Once you make harissa paste at home, you'll find yourself using it in many different ways. Here are a few ideas:
- One of my favorite ways to use it is in this harissa chicken recipe. But it's also great to season fish, meat, or vegetables for grilling or baking.
- Add a couple tablespoons of your homemade harissa to a soup like this red lentil soup or Moroccan vegetable stew or lamb stew. Or add some to your shakshuka for a little kick!
- Stir it in your hummus to add a kick or as a topping to your chicken kofta or lamb burger in place of Tzatziki.
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Easy Harissa Recipe
- Food processor
- 7 Dried New Mexico Chiles or Guajillo Chiles or a combination of dried New Mexico Chiles and another kind of dried hot chiles such as de arbol or chipotle chiles
- 6 oz jarred roasted red peppers drained rinsed, and dried (2 large peppers)
- 2 tablespoon tomato paste
- 4 large garlic cloves peeled
- 1 teaspoon caraway seeds toasted and ground (use a mortar and pestle, grinder or food processor)
- 2 teaspoon ground coriander
- 2 teaspoon ground cumin
- 1 teaspoon smoked paprika
- ½ teaspoon cayenne pepper
- Kosher salt
- Juice of 1 large lemon 2 tablespoon fresh lemon juice
- 2 tablespoon quality extra virgin olive oil more for later
- Soak and prepare the dried chiles. Place the dried chiles in a heat-safe bowl and cover with hot water. Set aside for 30 minutes until the chiles are tender and re-hydrated. Drain the chiles and remove the stems and seeds.
- Combine chiles with the remaining ingredients. Transfer the chiles to the bowl of a large food processor fitted with a blade. Add the tomato paste, roasted red peppers, garlic, ground caraway seeds, coriander, cumin, smoked paprika, cayenne (if using), and a large pinch of kosher salt. Add fresh lemon juice.
- Make the harissa paste. Run the food processor, and while it’s running, drizzle the extra virgin olive oil from the top opening. Stop the processor to scrape down the sides and run again until you reach the desired paste-like texture. Taste and adjust seasonings to your liking (remember that harissa paste will deepen in flavor as it sits in the fridge over the next day or two).
- Store. Transfer the harissa paste to a clean mason jar. Cover with a very thin layer of extra virgin olive oil, then cover the jar with its lid tightly and refrigerate.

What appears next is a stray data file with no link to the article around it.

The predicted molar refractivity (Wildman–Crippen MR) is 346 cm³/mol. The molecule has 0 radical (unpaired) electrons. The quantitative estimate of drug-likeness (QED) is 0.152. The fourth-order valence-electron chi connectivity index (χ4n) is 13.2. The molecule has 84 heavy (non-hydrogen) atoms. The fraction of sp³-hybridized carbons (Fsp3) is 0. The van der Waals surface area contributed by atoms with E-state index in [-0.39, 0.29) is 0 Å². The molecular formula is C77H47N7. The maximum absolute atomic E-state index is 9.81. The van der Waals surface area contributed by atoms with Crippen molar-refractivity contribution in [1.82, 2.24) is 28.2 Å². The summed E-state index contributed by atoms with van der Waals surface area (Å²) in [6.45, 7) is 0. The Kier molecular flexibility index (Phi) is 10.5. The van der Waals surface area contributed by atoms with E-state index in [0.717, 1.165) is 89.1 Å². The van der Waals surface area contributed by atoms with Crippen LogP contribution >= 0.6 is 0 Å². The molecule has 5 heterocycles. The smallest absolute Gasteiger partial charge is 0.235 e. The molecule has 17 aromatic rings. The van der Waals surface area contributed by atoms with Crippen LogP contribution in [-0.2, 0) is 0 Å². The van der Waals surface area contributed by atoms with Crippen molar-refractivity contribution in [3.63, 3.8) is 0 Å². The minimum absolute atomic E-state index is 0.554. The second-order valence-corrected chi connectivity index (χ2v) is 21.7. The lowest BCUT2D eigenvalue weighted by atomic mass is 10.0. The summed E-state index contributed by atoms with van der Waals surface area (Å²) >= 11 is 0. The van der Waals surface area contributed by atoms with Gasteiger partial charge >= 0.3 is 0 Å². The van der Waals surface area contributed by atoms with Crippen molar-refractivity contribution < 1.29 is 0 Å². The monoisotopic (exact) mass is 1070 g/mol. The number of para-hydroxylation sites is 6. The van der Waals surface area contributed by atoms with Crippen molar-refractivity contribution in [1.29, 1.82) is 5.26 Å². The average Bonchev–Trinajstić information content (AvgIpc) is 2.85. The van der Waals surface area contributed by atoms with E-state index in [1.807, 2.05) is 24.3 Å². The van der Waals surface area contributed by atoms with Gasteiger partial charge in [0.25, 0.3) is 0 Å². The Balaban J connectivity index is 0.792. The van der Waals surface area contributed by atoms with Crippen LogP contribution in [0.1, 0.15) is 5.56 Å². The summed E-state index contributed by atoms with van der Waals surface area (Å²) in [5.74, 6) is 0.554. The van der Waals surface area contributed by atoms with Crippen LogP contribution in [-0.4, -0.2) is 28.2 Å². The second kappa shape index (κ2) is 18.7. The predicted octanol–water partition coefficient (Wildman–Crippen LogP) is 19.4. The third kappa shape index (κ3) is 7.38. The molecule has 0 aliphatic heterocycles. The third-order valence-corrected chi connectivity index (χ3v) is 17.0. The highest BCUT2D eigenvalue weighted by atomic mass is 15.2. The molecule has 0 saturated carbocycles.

- This recipe makes about 1 ½ cups of harissa paste. A serving size is 2 tablespoons.
- Cook's Tip: You can use this homemade harissa paste as soon as you make it, but for best flavor allow it at least 1 to 2 days in the fridge.
- Storage: Homemade harissa can last in the fridge for 2 to 3 weeks, properly stored in a covered mason jar and the top the harissa paste covered with a thin layer of extra virgin olive oil. You can use a little bit of the harissa paste at a time, but be sure to add a bit more extra virgin olive oil to cover the top before storing in the fridge again.
- Can you freeze it? Yes! You can freeze harissa paste for up to 1 month or so. Best to freeze individual smaller portions.
- Visit Our Shop to browse quality Mediterranean ingredients, including spices and extra virgin olive oil used in this recipe.
I have trouble with with hot foods which is why I make my own instead of restaurants. I make my own condiments as well. What are the mildest dried chilies. For me, I find I can eat Jalapenos if I have seeded and taken out the ribs carefully. I hate this problem because I know I'm missing out on a lot of great food.
Instead of rehydrating the chilis, why not use fresh ?
Hi, Dave. It's just the way Suzy grew up making it. We have seen other recipes out there using fresh chilis, so that does seem to be an option, if you prefer. It's just not something we've tried ourselves.
I LOVE ALL YOUR RECIPES YOUR BEAUTY IN THE KITCHEN ,YOU ARE MY GODESS CHEF,
Your are very sweet, Guy! Thank you!
Tunisian Harissa is the best yumii!!
I just made this last night and I could eat the whole batch by itself! It's going into a recipe, but I want to spread this on everything right now. Easy to make and completely delicious.
This was really delicious. I used New Mexico chiles and despite letting them sit for a few hours in warm water the skin was still a bit..not tender? Would also probably add chipotle to this as is suggested to get more of a smoky flavor. My background is Punjabi so I would definitely add more spice but my Iranian bf's flavor palette can't take as much heat haha so this recipe is perfect. Definitely recommend letting it sit for a day or two before having as mentioned. This recipe is a KEEPER!
Spicy but tasty!